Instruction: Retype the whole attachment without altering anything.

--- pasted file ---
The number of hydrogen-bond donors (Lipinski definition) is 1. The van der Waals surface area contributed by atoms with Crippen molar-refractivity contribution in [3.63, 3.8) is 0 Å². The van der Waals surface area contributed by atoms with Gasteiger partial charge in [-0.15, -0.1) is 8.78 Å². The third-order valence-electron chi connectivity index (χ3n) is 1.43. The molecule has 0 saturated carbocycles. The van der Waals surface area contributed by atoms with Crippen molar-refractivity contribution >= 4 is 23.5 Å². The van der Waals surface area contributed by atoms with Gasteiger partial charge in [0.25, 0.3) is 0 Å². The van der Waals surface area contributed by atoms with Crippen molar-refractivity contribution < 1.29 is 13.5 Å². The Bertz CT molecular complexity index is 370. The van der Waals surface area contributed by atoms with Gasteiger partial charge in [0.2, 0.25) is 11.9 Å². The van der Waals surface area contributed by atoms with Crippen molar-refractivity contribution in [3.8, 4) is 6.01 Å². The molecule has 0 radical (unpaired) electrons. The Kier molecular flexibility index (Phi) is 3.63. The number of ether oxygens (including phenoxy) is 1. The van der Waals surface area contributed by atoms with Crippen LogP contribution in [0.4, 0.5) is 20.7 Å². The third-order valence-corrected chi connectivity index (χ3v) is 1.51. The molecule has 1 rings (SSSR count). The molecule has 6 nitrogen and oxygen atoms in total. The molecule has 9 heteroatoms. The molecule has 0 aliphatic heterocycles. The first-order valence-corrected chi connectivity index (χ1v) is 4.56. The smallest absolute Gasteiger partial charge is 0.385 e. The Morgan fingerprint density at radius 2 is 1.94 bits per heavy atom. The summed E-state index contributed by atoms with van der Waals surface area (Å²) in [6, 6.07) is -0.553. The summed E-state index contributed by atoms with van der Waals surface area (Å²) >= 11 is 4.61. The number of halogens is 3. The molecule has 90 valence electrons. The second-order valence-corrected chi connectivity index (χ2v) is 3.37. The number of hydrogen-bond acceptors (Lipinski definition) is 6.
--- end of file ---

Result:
The number of hydrogen-bond donors (Lipinski definition) is 1. The van der Waals surface area contributed by atoms with Crippen molar-refractivity contribution in [3.63, 3.8) is 0 Å². The van der Waals surface area contributed by atoms with Gasteiger partial charge in [-0.15, -0.1) is 8.78 Å². The third-order valence-electron chi connectivity index (χ3n) is 1.43. The molecule has 0 saturated carbocycles. The van der Waals surface area contributed by atoms with Crippen molar-refractivity contribution >= 4 is 23.5 Å². The van der Waals surface area contributed by atoms with Gasteiger partial charge in [0.25, 0.3) is 0 Å². The van der Waals surface area contributed by atoms with Crippen molar-refractivity contribution < 1.29 is 13.5 Å². The Bertz CT molecular complexity index is 370. The van der Waals surface area contributed by atoms with Gasteiger partial charge in [0.2, 0.25) is 11.9 Å². The van der Waals surface area contributed by atoms with Crippen molar-refractivity contribution in [3.8, 4) is 6.01 Å². The molecule has 0 radical (unpaired) electrons. The Kier molecular flexibility index (Phi) is 3.63. The number of ether oxygens (including phenoxy) is 1. The van der Waals surface area contributed by atoms with Crippen LogP contribution in [0.4, 0.5) is 20.7 Å². The third-order valence-corrected chi connectivity index (χ3v) is 1.51. The molecule has 1 rings (SSSR count). The molecule has 6 nitrogen and oxygen atoms in total. The molecule has 9 heteroatoms. The molecule has 0 aliphatic heterocycles. The first-order valence-corrected chi connectivity index (χ1v) is 4.56. The smallest absolute Gasteiger partial charge is 0.385 e. The Morgan fingerprint density at radius 2 is 1.94 bits per heavy atom. The summed E-state index contributed by atoms with van der Waals surface area (Å²) in [6, 6.07) is -0.553. The summed E-state index contributed by atoms with van der Waals surface area (Å²) >= 11 is 4.61. The number of halogens is 3. The molecule has 90 valence electrons. The second-order valence-corrected chi connectivity index (χ2v) is 3.37. The number of hydrogen-bond acceptors (Lipinski definition) is 6.